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Dianne Salerni : Writer of Teen and Middle Grade Fiction | The Caged Grave

The Caged Grave

A chill went up and down my spine when I first saw the picture on the internet: a lonely graveyard with worn and tilted tombstones – and one grave with an iron cage built around it. A lovely, decorative cage – but a cage nonetheless!

A little digging, with the help of my search-savvy husband, was sufficient to identify the graveyard as the Old Mt. Zion Cemetery outside Catawissa, Pennsylvania, known more locally as The Hooded Grave Cemetery. And since the place is less than an hour away from my family’s favorite ski vacation spot in Blakeslee, PA, I decided to make a pilgrimage to see it for myself – dragging the family along for the ride.

It wasn’t that difficult to locate – again, thanks to my husband – but we received a shock when we pulled the car up beside the abandoned graveyard and realized there were actually two caged graves! Somehow, that was even creepier than one!

One daughter refused to get out of the car. The other got out, but wouldn’t approach the cages. That left me and my husband to investigate further. He took a few pictures for me and then high-tailed it back to the car. “Too cold outside,” he said. Well, it was darn cold, but the wind was not the only thing that chilled us. (You can see more pictures of the caged graves on my Facebook profile.)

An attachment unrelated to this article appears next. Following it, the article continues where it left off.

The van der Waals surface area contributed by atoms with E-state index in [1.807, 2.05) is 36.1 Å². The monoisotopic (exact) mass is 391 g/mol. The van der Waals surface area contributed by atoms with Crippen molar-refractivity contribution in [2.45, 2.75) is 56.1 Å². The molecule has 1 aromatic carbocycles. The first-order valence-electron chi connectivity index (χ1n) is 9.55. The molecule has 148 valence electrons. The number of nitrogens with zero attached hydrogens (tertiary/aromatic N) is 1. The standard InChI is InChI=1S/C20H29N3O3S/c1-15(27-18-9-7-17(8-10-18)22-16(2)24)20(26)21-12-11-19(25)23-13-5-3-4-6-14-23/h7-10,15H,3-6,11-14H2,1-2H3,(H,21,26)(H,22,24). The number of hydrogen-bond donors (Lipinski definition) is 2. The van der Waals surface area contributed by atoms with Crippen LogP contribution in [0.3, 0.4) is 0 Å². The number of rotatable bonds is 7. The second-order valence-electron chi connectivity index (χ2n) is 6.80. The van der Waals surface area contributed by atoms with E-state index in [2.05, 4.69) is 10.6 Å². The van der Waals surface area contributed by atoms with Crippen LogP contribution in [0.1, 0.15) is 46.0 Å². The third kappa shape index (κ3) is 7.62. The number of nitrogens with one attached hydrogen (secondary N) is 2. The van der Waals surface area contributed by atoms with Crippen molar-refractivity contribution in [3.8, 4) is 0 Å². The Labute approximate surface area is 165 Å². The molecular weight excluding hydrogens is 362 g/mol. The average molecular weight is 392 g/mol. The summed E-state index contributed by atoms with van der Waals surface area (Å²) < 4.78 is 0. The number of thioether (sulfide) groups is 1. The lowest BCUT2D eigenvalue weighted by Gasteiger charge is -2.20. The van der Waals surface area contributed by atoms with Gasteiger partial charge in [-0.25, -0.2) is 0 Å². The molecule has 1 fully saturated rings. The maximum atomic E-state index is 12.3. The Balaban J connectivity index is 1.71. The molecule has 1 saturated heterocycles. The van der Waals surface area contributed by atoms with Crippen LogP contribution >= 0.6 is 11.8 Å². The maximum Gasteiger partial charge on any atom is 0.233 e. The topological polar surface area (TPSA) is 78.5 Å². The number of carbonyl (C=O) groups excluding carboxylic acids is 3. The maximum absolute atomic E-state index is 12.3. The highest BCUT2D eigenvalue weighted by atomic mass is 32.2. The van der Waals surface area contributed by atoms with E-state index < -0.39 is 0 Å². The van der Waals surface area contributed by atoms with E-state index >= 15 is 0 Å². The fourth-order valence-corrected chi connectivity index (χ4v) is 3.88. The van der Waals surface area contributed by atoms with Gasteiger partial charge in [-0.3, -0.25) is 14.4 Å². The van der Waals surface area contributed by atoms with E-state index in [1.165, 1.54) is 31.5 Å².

The graves belong to two women named Asenath Thomas and Sarah Ann Boone, nee Thomas. They were clearly related in some way, since Sarah was a Thomas by birth and Asenath a Thomas by marriage. Both young women died in 1852, within days of one another.

Why erect iron cages around their graves? According to the internet, local legend suggests that the girls’ family believed they had been bitten by vampires – or werewolves – and were afraid they would rise from their graves. Further research suggests that the cages may have been erected to keep out grave robbers. But why were only these two graves protected?

There’s a good story here, and I hope to do some further research on it. What caused these two young women to die within days of one another? What made their families take such drastic action to protect their graves? And from what?

Were the cages erected to keep people out – or to keep Asenath and Sarah Ann in?

8 Responses to The Caged Grave

  1. Dianne–this made the goosebumps go up on my arms. I’m hoping that you find out more–I’d love to know the story here!

  2. I had to look this up when you mentioned it on today’s post. My first thought when I read your excerpt was that the girls had done something while alive or with their deaths that had enflammed the villagers and the cages were put up to protect the headstones from desecration.

  3. Wow, I’d love to have been there and listen to the atmosphere. I can feel peace or ire in the air and this would’ve been very interesting!

    I’m impressed (and proud) that you’ve come along so far in your story since January, Bravo!!!

  4. Talei says:

    Oh wow. This is great! What an amazing thought that they may actually have cages to keep their bodies in.

    Great inspiration for a story!

  5. Jeepers creepers! Spooky, yet inspiring! Another example of truth being stranger than fiction!

  6. […] through blogging, I can hardly believe it’s only been a year. In January, I also stumbled across the caged graves of Catawissa, and I spent a good chunk of the year weaving them into a YA mystery novel.In March, I attended the […]

  7. […] Poe, Pennsylvania graves, ticking tomb – 1 March 2010 – 4 comments As a follow-up to my post about The Caged Graves in Catawissa, PA, I thought I’d mention another weird PA grave – a very local one for me. […]

  8. […] a chain of thought resulting in her newest “toy.” As for me, I’ve already blogged about how a photograph of a caged grave ended up inspiring a whole novel. I also located a “cast” for that THE CAGED GRAVES while […]